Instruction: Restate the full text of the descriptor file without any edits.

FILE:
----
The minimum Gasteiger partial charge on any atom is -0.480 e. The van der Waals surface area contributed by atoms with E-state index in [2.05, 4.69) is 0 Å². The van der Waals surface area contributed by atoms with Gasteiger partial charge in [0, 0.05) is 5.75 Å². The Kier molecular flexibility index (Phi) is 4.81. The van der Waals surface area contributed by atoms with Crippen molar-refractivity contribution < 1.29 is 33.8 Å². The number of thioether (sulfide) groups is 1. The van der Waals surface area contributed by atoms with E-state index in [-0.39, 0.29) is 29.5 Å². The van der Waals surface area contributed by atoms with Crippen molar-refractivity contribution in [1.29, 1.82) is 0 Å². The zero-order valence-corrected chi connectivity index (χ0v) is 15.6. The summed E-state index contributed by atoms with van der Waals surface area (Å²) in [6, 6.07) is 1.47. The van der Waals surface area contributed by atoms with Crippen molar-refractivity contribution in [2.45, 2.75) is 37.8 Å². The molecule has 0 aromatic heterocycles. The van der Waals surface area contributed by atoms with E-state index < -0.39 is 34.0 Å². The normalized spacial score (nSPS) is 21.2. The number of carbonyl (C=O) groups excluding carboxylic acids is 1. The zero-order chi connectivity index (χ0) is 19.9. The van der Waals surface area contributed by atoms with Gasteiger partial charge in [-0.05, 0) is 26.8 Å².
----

The minimum Gasteiger partial charge on any atom is -0.480 e. The van der Waals surface area contributed by atoms with E-state index in [2.05, 4.69) is 0 Å². The van der Waals surface area contributed by atoms with Gasteiger partial charge in [0, 0.05) is 5.75 Å². The Kier molecular flexibility index (Phi) is 4.81. The van der Waals surface area contributed by atoms with Crippen molar-refractivity contribution < 1.29 is 33.8 Å². The number of thioether (sulfide) groups is 1. The van der Waals surface area contributed by atoms with E-state index in [-0.39, 0.29) is 29.5 Å². The van der Waals surface area contributed by atoms with Crippen molar-refractivity contribution in [1.29, 1.82) is 0 Å². The zero-order valence-corrected chi connectivity index (χ0v) is 15.6. The summed E-state index contributed by atoms with van der Waals surface area (Å²) in [6, 6.07) is 1.47. The van der Waals surface area contributed by atoms with Crippen molar-refractivity contribution in [2.45, 2.75) is 37.8 Å². The molecule has 0 aromatic heterocycles. The van der Waals surface area contributed by atoms with E-state index < -0.39 is 34.0 Å². The normalized spacial score (nSPS) is 21.2. The number of carbonyl (C=O) groups excluding carboxylic acids is 1. The zero-order chi connectivity index (χ0) is 19.9. The van der Waals surface area contributed by atoms with Gasteiger partial charge in [-0.05, 0) is 26.8 Å².